On your discussion of crime in the campus area, all I can say is: what? You seem to actually be arguing that crime IS a problem.

      Really, I do? I’m pretty sure what I’m doing is criticizing your argument that campus stats are unimportant in talking about crime. Why? Because campus is much more expansive and includes a lot more people than you give it credit. The fact that there is such a minimal amount of crime on such an expansive campus strengthens my argument that the issue shouldn’t receive such an inordinate amount of focus. That shouldn’t be discounted from the analysis of risk to the student population, because it includes a significant portion of it, in addition to constituting an area where even more students spend so much time.

      Last year, when you cited the Campus Safety document, it sat for a year with you trying to pass it off as legitimate research on the state of crime in *Madison*. It didn’t work and I’m glad to see I hit a cord. Another drop in bucket of editorial writers who will aggressively fact check their columns in the future. For that, I commend you.

      Again, your ability to read my thoughts and intentions is impressive, but still utterly wrong. I wrote on this again because the original column was one of my most widely-read columns in the Herald, because the subject is important to me, and because I had already planned to. How do you bring yourself to write shit like “Another drop in the bucket of editorial writers…”?

      As for the rhetoric and other stuff in this post, not really worth my time to out snark a non-agenda setter when it comes to local policy.

      This is pure gold. Thank you.

      • Anonymous Says:

        “This is pure gold. Thank you.”

        That’s what happens when bloggers start taking themselves too seriously.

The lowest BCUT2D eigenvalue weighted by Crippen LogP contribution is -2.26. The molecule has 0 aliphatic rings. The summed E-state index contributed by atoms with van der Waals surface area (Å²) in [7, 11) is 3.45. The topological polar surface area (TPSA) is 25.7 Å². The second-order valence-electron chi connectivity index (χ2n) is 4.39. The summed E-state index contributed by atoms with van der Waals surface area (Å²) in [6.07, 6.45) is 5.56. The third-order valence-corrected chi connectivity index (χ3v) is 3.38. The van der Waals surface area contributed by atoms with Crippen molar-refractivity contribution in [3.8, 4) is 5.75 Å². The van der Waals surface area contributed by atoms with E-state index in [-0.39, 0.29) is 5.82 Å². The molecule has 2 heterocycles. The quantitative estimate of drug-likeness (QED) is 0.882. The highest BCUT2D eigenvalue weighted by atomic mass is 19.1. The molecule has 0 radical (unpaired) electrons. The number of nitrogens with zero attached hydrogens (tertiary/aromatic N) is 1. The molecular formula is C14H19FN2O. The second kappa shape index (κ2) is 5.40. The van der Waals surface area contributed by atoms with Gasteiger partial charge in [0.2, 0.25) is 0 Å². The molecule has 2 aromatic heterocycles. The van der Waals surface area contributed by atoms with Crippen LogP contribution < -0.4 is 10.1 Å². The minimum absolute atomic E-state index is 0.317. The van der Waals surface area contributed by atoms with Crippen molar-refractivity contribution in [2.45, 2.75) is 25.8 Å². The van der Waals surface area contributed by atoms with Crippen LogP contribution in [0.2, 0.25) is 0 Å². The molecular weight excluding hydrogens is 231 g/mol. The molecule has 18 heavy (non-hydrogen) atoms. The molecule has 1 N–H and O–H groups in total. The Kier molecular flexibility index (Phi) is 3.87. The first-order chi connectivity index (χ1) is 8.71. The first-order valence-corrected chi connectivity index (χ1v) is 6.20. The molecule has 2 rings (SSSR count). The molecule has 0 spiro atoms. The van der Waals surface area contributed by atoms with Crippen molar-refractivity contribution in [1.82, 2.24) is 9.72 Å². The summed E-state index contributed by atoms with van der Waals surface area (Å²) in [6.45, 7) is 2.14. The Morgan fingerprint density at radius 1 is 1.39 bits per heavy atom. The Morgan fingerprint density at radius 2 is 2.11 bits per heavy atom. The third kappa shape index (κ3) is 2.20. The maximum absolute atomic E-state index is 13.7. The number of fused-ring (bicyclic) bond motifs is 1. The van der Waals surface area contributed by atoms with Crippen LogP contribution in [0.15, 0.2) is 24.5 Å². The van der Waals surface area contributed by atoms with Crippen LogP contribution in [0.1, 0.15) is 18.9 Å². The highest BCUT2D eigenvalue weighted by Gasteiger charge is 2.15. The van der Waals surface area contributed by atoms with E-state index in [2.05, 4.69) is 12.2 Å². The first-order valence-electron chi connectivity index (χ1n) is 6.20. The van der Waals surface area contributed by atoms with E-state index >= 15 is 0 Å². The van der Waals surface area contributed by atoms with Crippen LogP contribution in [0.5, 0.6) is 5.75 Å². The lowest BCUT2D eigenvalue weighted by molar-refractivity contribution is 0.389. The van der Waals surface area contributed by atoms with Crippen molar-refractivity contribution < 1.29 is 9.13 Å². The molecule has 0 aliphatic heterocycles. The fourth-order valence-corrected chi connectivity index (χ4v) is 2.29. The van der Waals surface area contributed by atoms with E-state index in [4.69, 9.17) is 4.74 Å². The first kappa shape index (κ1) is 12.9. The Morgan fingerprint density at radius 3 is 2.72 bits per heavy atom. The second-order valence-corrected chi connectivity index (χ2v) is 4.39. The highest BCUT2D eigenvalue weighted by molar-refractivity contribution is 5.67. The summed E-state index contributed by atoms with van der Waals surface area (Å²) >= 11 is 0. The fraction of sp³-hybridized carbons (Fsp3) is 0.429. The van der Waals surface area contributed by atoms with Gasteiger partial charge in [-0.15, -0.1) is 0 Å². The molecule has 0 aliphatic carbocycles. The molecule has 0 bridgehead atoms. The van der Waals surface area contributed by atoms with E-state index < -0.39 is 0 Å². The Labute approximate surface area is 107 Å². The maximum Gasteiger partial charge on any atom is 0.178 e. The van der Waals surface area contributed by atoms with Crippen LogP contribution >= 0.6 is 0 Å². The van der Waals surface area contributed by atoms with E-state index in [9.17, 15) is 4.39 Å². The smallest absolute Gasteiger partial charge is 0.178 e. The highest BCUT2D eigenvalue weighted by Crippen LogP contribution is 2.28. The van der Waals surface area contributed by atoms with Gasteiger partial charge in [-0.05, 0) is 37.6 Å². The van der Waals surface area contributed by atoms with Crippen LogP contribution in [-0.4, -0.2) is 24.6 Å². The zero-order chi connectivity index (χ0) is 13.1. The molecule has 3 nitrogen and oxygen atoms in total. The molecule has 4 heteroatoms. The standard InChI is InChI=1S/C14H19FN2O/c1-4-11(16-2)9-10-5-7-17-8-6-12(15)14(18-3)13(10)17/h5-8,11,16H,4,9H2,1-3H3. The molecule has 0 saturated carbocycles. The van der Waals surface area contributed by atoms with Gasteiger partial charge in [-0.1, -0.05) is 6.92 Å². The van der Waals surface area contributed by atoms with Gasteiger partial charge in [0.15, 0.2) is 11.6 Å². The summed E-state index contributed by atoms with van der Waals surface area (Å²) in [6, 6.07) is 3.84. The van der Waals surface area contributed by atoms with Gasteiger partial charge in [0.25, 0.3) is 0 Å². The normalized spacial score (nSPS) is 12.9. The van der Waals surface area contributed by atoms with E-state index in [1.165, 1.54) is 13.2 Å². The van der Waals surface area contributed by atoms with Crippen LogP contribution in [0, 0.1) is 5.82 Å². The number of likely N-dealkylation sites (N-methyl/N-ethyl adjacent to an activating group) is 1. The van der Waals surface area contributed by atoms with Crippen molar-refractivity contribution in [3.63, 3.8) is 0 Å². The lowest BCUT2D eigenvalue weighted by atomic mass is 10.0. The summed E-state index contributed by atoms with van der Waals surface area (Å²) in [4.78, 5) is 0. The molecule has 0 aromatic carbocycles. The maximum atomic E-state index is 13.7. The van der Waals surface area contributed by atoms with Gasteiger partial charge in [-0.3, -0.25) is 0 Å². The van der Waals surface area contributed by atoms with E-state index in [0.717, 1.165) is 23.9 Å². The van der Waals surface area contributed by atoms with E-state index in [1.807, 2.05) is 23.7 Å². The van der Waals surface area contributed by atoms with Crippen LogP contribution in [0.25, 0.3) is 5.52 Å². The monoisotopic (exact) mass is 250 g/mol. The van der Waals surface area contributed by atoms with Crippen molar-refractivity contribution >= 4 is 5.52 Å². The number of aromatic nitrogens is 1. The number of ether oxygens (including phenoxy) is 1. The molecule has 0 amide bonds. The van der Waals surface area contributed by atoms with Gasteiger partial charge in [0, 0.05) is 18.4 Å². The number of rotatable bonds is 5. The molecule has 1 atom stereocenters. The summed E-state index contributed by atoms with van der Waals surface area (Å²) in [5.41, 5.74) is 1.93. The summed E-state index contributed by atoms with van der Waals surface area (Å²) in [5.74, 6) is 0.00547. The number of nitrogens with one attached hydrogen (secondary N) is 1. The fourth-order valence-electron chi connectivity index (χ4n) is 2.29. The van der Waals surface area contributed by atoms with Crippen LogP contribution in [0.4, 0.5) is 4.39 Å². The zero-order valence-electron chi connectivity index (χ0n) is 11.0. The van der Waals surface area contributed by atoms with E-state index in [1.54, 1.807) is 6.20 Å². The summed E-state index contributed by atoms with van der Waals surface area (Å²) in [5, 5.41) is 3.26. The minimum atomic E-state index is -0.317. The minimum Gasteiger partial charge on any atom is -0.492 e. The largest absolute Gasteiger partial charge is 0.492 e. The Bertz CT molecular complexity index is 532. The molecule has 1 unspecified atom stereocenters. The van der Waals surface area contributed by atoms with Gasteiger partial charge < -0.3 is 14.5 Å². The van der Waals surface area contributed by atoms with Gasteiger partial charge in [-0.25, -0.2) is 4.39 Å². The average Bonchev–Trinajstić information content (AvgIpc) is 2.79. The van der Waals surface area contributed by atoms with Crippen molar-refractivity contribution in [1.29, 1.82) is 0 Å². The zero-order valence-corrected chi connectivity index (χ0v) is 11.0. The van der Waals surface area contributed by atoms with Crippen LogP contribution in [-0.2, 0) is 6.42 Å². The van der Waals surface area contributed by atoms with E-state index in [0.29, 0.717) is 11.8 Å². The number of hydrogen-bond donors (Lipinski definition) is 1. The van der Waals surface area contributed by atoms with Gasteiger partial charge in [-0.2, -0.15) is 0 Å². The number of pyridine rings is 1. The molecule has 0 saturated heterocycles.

2. David L Says:

    Alec S:

    I think you’re not emphasizing enough the logical distinction between crime that takes place on campus and off campus. At hours of the day when crimes in the downtown Madison area increase, tens of thousands of UW-Madison students are no longer in campus facilities or even on campus property. Regardless of crime stats on campus, tens of thousands of UW students are affected by downtown crime issues off campus.

    Moreover, the fact that overall downtown crime is down over the last few years is a positive thing, but not a permanent victory that makes crime into an irrelevant policy concern for the downtown area. Crime is still a serious policy issue for downtown area UW students because tens of thousands of students spend a lot of time off campus at late hours of the day and a downward trend in crime doesn’t mean a safe level of crime – US real GDP is up for 4Q09, but that doesn’t mean the economy is no longer a legitimate US policy issue, GDP is still at a level that sucks.

    • Alec S Says:

      David, I agree across the board (except for the first sentence of course). I guess I don’t see how what you are saying is in any way at odds with what I wrote.

  3. karen Says:

    “Believe me, I do care. That’s why I’ve added more cops than any mayor in recent memory, why in some of the tightest budgets ever I’ve found money to expand neighborhood centers and programs for at-risk youth, and why even in this most recent budget I found a way to expand the Crime Prevention and Gang Unit three-fold.” Even the Mayor agrees with the CB (that’s from his blog post on crime in November making Alec’s story terribly out of date)

    • Alec S Says:

      Don’t see how that makes the column, post, or discussion out of date. Nor do I see the Mayor taking sides on the correct line of reasoning to reach the SAME conclusion both Danny and I reach (his words), which is what is actually at issue in this debate.

  4. Sam Clegg Says:

    With any luck, this argument, which is shaping up to run for a very long time, will make my earlier hissy fit look like chump change.

  5. Seriously? Says:

    “As for the rhetoric and other stuff in this post, not really worth my time to out snark a non-agenda setter when it comes to local policy.”

    It’s these kind of quotes that made me hate the Critical Badger so much back when it ran. The Sconz has been a much more pleasant reading experience thus far, so I’m really hoping these stupid in-fights among Madison campus columnists will end soon.

    No one outside your little group of supposed elites gives a flying fuck about your petty problems, ok? We just want campus news and opinions about campus issues, not opinions about the opinions of people on campus issues, or opinions on who is the most snarky, or the most misinformed, or who has the biggest poli-penis out of the blogging set.

    /rant

  6. Emma R. Says:

    a word of advice, alec – you will never win an argument about CB. from personal experience the best way to get to him is to act civilly for every inch of his crassness, or just to not respond at all.

    hey danny! ;]